In the rolling hills of South West New Hampshire sits a tiny town called Richmond. In 1810 a house on a hill was built, in 1910 it was purchased by my great great uncle. We’ve called it Hillside for as long as I could remember. We have a treehouse and a lake across the street that can sometimes feel like we’re the only ones in the world who know its there. In the afternoon the wind always comes in and the trees make a rustling sound that sounds like how I imagine the waves would be if there was a long beach for them to lap onto. We don’t have any nice furniture except for the stuff Aunt Helen nailed down because burglars come every autumn. When I was little I thought we called it Hillside because the side with the porch was about to fall into the hill. It was only used by my grandpa to do yoga in the morning with his pink underwear on but everyone always told him he was being crazy, that he would fall through at any moment. It tilted so much that by the time we gathered up all the savings from all the cousins to repair it, the porch was hanging on almost a thirty degree angle.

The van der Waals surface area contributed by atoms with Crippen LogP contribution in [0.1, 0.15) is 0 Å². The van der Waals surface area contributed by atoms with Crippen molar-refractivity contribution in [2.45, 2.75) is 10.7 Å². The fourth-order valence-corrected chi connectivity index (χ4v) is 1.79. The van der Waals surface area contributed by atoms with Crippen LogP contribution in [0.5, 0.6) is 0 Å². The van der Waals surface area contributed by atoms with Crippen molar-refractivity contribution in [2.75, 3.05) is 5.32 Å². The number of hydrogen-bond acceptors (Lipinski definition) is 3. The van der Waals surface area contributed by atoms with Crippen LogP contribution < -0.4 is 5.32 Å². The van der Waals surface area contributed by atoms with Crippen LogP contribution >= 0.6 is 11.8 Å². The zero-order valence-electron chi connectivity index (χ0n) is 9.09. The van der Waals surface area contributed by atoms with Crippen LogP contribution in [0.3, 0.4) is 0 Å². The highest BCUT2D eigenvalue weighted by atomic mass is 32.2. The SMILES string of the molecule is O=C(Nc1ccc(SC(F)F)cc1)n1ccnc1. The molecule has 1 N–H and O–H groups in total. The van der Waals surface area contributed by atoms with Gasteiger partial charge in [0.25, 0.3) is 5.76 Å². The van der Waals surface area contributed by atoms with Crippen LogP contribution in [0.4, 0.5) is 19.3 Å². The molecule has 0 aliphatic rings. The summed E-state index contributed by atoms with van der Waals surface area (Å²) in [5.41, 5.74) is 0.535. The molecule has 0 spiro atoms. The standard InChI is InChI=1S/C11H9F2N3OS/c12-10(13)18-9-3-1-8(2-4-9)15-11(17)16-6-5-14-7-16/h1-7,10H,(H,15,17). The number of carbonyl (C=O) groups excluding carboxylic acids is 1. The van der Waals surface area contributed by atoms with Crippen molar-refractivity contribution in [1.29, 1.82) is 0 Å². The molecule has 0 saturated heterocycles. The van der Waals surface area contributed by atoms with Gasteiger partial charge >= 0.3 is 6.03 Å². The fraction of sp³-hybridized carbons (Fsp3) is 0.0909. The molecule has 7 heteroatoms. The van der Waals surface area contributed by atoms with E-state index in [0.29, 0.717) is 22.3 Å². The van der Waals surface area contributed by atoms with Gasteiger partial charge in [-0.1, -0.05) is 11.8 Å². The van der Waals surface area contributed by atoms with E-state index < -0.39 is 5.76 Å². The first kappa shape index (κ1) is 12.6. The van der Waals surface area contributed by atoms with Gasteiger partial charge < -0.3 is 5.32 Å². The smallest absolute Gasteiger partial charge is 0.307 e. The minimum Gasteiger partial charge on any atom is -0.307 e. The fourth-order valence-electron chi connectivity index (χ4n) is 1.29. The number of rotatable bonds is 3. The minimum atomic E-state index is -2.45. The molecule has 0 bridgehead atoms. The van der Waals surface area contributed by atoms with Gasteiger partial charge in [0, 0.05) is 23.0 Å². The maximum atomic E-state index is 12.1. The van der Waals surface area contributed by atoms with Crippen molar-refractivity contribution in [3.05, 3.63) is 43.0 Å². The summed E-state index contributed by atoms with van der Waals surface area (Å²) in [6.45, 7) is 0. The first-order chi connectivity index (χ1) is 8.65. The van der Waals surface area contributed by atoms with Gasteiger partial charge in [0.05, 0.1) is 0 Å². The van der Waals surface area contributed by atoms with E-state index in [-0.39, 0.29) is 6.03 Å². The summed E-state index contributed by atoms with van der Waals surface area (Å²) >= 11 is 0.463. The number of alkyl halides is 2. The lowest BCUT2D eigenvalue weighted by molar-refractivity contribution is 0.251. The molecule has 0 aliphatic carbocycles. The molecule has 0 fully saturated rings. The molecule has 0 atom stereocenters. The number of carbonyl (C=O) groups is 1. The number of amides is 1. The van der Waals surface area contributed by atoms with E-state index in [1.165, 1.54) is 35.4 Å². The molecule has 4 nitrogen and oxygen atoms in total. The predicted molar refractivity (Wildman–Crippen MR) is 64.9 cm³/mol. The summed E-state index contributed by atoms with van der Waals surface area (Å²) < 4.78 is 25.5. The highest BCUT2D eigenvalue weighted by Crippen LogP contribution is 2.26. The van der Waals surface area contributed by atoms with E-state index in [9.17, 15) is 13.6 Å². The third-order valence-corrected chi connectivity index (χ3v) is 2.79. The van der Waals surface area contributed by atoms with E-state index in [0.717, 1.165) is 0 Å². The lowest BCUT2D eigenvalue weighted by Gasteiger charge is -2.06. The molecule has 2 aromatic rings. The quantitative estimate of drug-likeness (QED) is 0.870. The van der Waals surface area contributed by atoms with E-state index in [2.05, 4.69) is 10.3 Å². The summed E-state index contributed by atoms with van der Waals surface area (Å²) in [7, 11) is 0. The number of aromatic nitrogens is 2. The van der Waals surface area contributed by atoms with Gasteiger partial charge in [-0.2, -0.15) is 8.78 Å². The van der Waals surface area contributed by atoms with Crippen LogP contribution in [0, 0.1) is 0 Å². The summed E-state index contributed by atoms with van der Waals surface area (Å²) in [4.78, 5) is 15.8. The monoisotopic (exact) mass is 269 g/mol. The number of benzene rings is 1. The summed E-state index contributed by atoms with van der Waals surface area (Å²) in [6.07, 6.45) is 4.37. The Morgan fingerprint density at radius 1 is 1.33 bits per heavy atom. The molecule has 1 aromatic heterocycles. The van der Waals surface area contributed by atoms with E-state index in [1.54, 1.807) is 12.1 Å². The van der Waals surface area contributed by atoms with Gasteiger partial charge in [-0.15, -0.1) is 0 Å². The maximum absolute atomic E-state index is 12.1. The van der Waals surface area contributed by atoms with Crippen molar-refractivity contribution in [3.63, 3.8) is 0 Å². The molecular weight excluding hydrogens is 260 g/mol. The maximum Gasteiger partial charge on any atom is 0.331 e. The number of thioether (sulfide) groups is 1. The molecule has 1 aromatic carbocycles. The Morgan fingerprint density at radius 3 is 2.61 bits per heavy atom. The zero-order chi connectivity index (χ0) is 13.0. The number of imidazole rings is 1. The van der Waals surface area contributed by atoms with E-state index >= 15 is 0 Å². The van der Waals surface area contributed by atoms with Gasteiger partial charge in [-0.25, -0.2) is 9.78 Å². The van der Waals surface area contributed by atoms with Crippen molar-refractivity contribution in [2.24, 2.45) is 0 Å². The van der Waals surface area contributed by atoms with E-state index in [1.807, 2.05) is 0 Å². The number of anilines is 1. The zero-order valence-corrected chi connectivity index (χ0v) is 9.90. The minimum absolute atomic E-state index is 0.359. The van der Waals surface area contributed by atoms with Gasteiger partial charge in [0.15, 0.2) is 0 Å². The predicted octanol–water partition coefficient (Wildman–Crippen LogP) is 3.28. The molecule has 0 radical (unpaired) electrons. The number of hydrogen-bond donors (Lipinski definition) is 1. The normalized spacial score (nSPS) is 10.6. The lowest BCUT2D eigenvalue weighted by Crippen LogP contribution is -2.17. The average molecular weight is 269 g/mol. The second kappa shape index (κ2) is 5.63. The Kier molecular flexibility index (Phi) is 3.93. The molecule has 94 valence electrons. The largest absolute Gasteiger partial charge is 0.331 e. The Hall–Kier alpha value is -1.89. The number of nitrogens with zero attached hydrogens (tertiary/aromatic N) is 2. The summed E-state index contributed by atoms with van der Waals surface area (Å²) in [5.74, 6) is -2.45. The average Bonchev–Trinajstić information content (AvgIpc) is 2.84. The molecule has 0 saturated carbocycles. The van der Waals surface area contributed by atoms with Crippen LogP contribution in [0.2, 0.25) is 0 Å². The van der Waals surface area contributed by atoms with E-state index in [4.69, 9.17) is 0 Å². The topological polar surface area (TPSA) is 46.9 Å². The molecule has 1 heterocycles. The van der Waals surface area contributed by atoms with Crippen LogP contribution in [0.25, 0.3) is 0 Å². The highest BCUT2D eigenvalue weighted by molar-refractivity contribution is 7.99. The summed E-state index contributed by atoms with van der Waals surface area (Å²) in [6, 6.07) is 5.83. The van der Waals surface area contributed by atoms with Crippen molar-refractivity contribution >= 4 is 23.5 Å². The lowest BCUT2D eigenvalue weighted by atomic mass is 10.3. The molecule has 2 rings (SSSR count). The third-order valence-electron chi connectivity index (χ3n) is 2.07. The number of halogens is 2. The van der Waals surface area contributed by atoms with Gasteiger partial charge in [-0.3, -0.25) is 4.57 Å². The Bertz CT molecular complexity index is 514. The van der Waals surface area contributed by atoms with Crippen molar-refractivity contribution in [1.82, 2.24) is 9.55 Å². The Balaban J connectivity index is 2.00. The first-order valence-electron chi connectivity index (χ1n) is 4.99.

What does it mean
For something as sturdy
As a wooden floor with nails
Something whose only purpose
Is to be stood on
What does it mean when that thing
Needs support from you now?
I have lots of really great memories at our house in New Hampshire, swimming the whole distance of Sandy Pond, picking wild blackberries in our backyard, yelling into the woods to try to talk to Honey the Bear, hanging out with my cousins, some of which I would never meet again. Later my mom would tell me it was fetal alcohol syndrome which made Katelin and Shawn act like that. Every single married couple connected to that house except for my grandparents and parents are divorced now. They don’t usually come to Hillside anymore. I remember my mom used to take us to this blueberry festival every year until she found out that the church that is trying to buy every single property in Richmond ran it. Later I would learn that there were rumors in the nearby towns of Winchester and Swanzey that they were stealing little boys too. Winchester was also an important part of Hillside for me. Just four years ago did they start to sell veggies in their grocery store that we could buy instead of having to drive all the way to Keene. Most of the people who work there are addicted to opioids and meth, when I was little I was scared to look at them.
That are snatching the boys
You can’t call the Police when those in blue are those at service